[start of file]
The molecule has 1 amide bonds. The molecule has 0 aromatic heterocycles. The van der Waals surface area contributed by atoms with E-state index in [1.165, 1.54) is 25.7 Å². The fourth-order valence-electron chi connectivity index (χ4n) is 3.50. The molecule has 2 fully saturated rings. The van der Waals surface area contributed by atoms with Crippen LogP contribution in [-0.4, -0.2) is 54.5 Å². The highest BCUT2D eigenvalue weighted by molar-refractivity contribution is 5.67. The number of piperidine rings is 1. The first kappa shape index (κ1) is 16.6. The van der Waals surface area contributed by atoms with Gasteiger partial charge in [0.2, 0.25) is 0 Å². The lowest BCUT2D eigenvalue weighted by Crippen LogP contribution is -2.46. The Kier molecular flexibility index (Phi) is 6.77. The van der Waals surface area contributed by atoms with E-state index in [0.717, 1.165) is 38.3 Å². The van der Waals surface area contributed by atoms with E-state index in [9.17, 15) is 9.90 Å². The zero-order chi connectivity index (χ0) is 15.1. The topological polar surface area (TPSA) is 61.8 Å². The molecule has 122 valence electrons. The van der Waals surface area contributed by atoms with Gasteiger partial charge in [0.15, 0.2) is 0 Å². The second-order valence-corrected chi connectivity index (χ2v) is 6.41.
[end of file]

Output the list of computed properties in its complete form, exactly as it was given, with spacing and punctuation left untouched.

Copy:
The molecule has 1 amide bonds. The molecule has 0 aromatic heterocycles. The van der Waals surface area contributed by atoms with E-state index in [1.165, 1.54) is 25.7 Å². The fourth-order valence-electron chi connectivity index (χ4n) is 3.50. The molecule has 2 fully saturated rings. The van der Waals surface area contributed by atoms with Crippen LogP contribution in [-0.4, -0.2) is 54.5 Å². The highest BCUT2D eigenvalue weighted by molar-refractivity contribution is 5.67. The number of piperidine rings is 1. The first kappa shape index (κ1) is 16.6. The van der Waals surface area contributed by atoms with Gasteiger partial charge in [0.2, 0.25) is 0 Å². The lowest BCUT2D eigenvalue weighted by Crippen LogP contribution is -2.46. The Kier molecular flexibility index (Phi) is 6.77. The van der Waals surface area contributed by atoms with E-state index in [0.717, 1.165) is 38.3 Å². The van der Waals surface area contributed by atoms with E-state index in [9.17, 15) is 9.90 Å². The zero-order chi connectivity index (χ0) is 15.1. The topological polar surface area (TPSA) is 61.8 Å². The molecule has 122 valence electrons. The van der Waals surface area contributed by atoms with Gasteiger partial charge in [0.15, 0.2) is 0 Å². The second-order valence-corrected chi connectivity index (χ2v) is 6.41.